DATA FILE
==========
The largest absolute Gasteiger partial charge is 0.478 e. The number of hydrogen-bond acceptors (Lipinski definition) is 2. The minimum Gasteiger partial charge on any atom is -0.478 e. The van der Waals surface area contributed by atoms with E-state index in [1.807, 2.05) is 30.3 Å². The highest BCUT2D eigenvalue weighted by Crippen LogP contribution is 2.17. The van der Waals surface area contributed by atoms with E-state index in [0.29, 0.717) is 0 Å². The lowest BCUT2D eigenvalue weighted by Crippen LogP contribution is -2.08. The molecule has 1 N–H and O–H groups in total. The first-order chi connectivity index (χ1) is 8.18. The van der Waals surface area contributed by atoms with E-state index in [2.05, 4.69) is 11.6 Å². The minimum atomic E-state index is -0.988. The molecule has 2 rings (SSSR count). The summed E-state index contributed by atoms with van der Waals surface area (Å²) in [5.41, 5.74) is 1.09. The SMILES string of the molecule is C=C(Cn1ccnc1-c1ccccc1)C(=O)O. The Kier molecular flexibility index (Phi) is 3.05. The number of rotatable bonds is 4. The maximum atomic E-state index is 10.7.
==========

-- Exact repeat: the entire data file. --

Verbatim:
The largest absolute Gasteiger partial charge is 0.478 e. The number of hydrogen-bond acceptors (Lipinski definition) is 2. The minimum Gasteiger partial charge on any atom is -0.478 e. The van der Waals surface area contributed by atoms with E-state index in [1.807, 2.05) is 30.3 Å². The highest BCUT2D eigenvalue weighted by Crippen LogP contribution is 2.17. The van der Waals surface area contributed by atoms with E-state index in [0.29, 0.717) is 0 Å². The lowest BCUT2D eigenvalue weighted by Crippen LogP contribution is -2.08. The molecule has 1 N–H and O–H groups in total. The first-order chi connectivity index (χ1) is 8.18. The van der Waals surface area contributed by atoms with E-state index in [2.05, 4.69) is 11.6 Å². The minimum atomic E-state index is -0.988. The molecule has 2 rings (SSSR count). The summed E-state index contributed by atoms with van der Waals surface area (Å²) in [5.41, 5.74) is 1.09. The SMILES string of the molecule is C=C(Cn1ccnc1-c1ccccc1)C(=O)O. The Kier molecular flexibility index (Phi) is 3.05. The number of rotatable bonds is 4. The maximum atomic E-state index is 10.7.